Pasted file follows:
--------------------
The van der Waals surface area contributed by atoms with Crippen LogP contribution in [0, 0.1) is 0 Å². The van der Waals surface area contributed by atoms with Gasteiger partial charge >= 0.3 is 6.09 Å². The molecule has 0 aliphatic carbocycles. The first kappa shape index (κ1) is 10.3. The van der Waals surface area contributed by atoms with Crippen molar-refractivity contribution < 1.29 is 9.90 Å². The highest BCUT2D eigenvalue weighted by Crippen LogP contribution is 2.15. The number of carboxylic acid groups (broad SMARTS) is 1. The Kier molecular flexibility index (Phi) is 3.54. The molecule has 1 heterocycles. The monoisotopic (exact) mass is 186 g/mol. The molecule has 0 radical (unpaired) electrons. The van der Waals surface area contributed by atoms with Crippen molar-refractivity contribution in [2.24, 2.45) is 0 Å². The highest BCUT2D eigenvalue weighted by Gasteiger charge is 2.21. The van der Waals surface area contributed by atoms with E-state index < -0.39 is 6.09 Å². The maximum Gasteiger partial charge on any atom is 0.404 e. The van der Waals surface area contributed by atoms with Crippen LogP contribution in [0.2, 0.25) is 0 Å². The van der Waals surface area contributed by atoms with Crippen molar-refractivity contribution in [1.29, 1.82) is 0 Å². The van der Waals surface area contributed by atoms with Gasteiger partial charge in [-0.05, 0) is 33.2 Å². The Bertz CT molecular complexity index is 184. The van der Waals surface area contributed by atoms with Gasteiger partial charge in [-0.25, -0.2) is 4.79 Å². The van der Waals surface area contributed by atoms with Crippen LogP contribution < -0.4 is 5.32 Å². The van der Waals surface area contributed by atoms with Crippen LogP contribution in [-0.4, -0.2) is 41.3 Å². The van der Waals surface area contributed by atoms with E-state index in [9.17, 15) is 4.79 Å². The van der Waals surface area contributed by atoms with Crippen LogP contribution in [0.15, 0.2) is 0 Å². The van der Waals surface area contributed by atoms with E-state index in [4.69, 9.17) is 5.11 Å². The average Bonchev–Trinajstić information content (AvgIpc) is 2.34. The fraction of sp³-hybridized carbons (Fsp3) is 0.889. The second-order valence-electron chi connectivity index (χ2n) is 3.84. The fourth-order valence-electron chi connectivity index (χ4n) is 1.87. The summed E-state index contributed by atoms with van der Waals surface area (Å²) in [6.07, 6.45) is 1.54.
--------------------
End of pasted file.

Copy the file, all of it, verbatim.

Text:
The van der Waals surface area contributed by atoms with Crippen LogP contribution in [0, 0.1) is 0 Å². The van der Waals surface area contributed by atoms with Gasteiger partial charge >= 0.3 is 6.09 Å². The molecule has 0 aliphatic carbocycles. The first kappa shape index (κ1) is 10.3. The van der Waals surface area contributed by atoms with Crippen molar-refractivity contribution < 1.29 is 9.90 Å². The highest BCUT2D eigenvalue weighted by Crippen LogP contribution is 2.15. The number of carboxylic acid groups (broad SMARTS) is 1. The Kier molecular flexibility index (Phi) is 3.54. The molecule has 1 heterocycles. The monoisotopic (exact) mass is 186 g/mol. The molecule has 0 radical (unpaired) electrons. The van der Waals surface area contributed by atoms with Crippen molar-refractivity contribution in [2.24, 2.45) is 0 Å². The highest BCUT2D eigenvalue weighted by Gasteiger charge is 2.21. The van der Waals surface area contributed by atoms with E-state index < -0.39 is 6.09 Å². The maximum Gasteiger partial charge on any atom is 0.404 e. The van der Waals surface area contributed by atoms with Crippen LogP contribution in [0.2, 0.25) is 0 Å². The van der Waals surface area contributed by atoms with Crippen molar-refractivity contribution in [1.29, 1.82) is 0 Å². The van der Waals surface area contributed by atoms with Gasteiger partial charge in [-0.05, 0) is 33.2 Å². The Bertz CT molecular complexity index is 184. The van der Waals surface area contributed by atoms with Gasteiger partial charge in [-0.25, -0.2) is 4.79 Å². The van der Waals surface area contributed by atoms with Crippen LogP contribution < -0.4 is 5.32 Å². The van der Waals surface area contributed by atoms with Crippen LogP contribution in [-0.4, -0.2) is 41.3 Å². The van der Waals surface area contributed by atoms with E-state index in [9.17, 15) is 4.79 Å². The van der Waals surface area contributed by atoms with Crippen LogP contribution in [0.15, 0.2) is 0 Å². The van der Waals surface area contributed by atoms with E-state index in [4.69, 9.17) is 5.11 Å². The average Bonchev–Trinajstić information content (AvgIpc) is 2.34. The fraction of sp³-hybridized carbons (Fsp3) is 0.889. The second-order valence-electron chi connectivity index (χ2n) is 3.84. The fourth-order valence-electron chi connectivity index (χ4n) is 1.87. The summed E-state index contributed by atoms with van der Waals surface area (Å²) in [6.07, 6.45) is 1.54.